There is some consolation in knowing that Jesus was a misfit among the religious majorities of his time. Maybe he didn’t sing. Sometimes I think I’ll continue to sing only in the shower.


Ray said...

OK Mike, feel better now. Try a little peyote with that Native American music.

Jason Silver said...

Hey Mike,

Take courage and be strong. Hang in there. We are building a little community here at your site, and we're all very different people apparently!

God is a big God, as you well know. :) I'm sure he's not offended by a bit of rock and roll, or a little loud opera.


Ray said...

Seems that life is full of tradeoffs. I guess bottom line is, in my opinion, the first criteria for choosing a church would be its theological position. Of course choice of music could be an indicator of their theology. The church I belong to takes a strong theological stand and is conservative musically, even though the music may not be on the level I would prefer.

Anonymous said...


You're in the wrong church. The Epicopalians have had "culture" for years, but Christianity is secondary to them, and is now a thing to trade off for party politics. It has always been PC for some agenda--it began, after all, as a result of an adulterous affair (Henry VIII)!

It is a waste of time to stay there. Their political positions are more important to them than any Christian theological ones. Because they are shutting you out, you will not be able to make them see the errors of their ways. They will only drag you down, make you compromise in little ways until you've compromised in big ways. Flee temptation. They've chosen their path. You don't have to ride it down with them.

There truly is better worship music elsewhere and true worship. To have that music, it's not necessary to put up with so much un-Christian and anti-Christian nonsense.

Ray said...

Scribe, I assume that is you that posted above. Pretty strong statement and people say us Fundamentalists (I actually avoid that term normally) are intolerant of other faiths. But, I have to agree with everything you said.

scribe said...

Yep, I made that post. I don't know how to insert my name in the comments as you all do. Let me try it here a minute...

I don't know why Christians should be expected to be tolerant of lies, disinformation and distortions. In that case, intolerance is necessary or else there is no stance for the truth and eventually no faith that can be recognized as the true faith.

scribe said...


I think your dream is interesting. I think many of us who desire truth, right worship and right belief all have been forced to fly under the wires for decades, in just about every aspect of intellectual, political and religious life today.

Something about our communication system (which the telephone wires represent) today keeps us from ascending, like the other plane in your dream. We feel we have to keep flying under the wires, saying the right thing or avoiding certain conversations, which might cause a nasty entanglement where you might crash and burn. But flying under the wires, as we all have been doing, was the wrong thing to do in the first place.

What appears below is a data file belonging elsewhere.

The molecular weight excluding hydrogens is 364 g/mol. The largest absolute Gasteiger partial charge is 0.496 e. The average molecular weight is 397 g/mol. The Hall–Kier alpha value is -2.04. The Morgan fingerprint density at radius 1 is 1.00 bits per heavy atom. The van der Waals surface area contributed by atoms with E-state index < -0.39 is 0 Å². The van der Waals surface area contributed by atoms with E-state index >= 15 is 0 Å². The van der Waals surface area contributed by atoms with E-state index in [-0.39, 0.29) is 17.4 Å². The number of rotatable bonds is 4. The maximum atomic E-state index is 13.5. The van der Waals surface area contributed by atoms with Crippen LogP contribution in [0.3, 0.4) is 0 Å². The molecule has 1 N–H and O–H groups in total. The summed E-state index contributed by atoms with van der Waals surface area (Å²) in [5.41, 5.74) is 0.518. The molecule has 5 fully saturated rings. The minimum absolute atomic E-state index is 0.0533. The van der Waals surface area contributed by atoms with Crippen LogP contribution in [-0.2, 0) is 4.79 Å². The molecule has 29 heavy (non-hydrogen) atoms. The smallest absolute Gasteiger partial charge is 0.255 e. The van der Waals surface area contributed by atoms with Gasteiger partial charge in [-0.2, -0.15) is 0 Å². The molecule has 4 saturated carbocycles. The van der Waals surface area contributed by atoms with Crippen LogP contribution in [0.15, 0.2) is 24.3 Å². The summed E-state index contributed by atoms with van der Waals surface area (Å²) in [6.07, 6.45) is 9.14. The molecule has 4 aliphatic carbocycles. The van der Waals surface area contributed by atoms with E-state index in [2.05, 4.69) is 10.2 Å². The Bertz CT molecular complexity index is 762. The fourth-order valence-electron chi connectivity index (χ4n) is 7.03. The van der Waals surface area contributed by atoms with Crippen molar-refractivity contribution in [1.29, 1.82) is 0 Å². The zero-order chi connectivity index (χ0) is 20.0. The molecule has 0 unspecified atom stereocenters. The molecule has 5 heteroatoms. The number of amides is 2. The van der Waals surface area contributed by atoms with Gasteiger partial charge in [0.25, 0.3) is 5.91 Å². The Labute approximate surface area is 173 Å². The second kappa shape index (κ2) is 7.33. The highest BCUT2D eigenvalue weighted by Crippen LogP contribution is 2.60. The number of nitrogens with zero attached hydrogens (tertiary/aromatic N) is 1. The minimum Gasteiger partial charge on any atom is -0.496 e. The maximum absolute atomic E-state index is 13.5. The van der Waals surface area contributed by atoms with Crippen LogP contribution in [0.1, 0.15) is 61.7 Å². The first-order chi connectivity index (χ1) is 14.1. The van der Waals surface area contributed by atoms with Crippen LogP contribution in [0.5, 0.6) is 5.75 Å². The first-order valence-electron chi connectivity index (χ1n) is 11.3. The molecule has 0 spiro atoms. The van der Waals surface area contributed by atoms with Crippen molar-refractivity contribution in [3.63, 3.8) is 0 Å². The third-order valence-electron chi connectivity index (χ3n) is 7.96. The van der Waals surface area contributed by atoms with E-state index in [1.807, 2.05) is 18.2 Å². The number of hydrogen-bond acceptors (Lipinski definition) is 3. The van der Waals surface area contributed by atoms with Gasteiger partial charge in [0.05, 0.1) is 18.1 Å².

For the moment, it seems like the pilot has made the right decision in not ascending, but all that has done is to make the practice of flying under the wires an endless things, the very endlessness of it making it a growing menace. If you feel dread about this futile state of affairs, so have I. But it's not a dream world, it's the increasingly menacing illusions that have been gradually inserting themselves into the real world for us to deal with. Now we feel trapped.

Perhaps the pilot (us) should land (start over) and taxi to a clear field and try flying again. This time we shouldn't get swerved into flying too low to begin with, but keep an eye on the heavens where the prize is. I see that happening now in many places, this starting over,this reviving of what's truly necessary, discovering again what's true.

We all are part of a turning point in history, whether we shall continue on in the futility or whether we shall start again at the beginnings to find the right way. The question is whether we have the courage to make the right turn.

Ray said...

Scribe, not that I disagree with you, but I think we must be careful when deciding to take a different course that goes against the grain. Many cults started that way.

Mike, start your own church... the First Church of Mozart. OK, I'll admit, Scribe is poet among us so that leaves the wiseguy role to me. That goes with being a bass trombonist.

BTW Scribe, I have read many of your posts on the Image Forum over the past several months. I was a lurker and posted a couple times last summer.

scribe said...

Ray-- I agree we must avoid the cult route or separation from a church just because there's a disagreement. Many church disagreements are over silly things, that if it was handled with maturity, a church split could have been avoided. However, there are times when one must cut loose from a spiritual babylon and find the church that is still true. You don't need to form a new one to do that.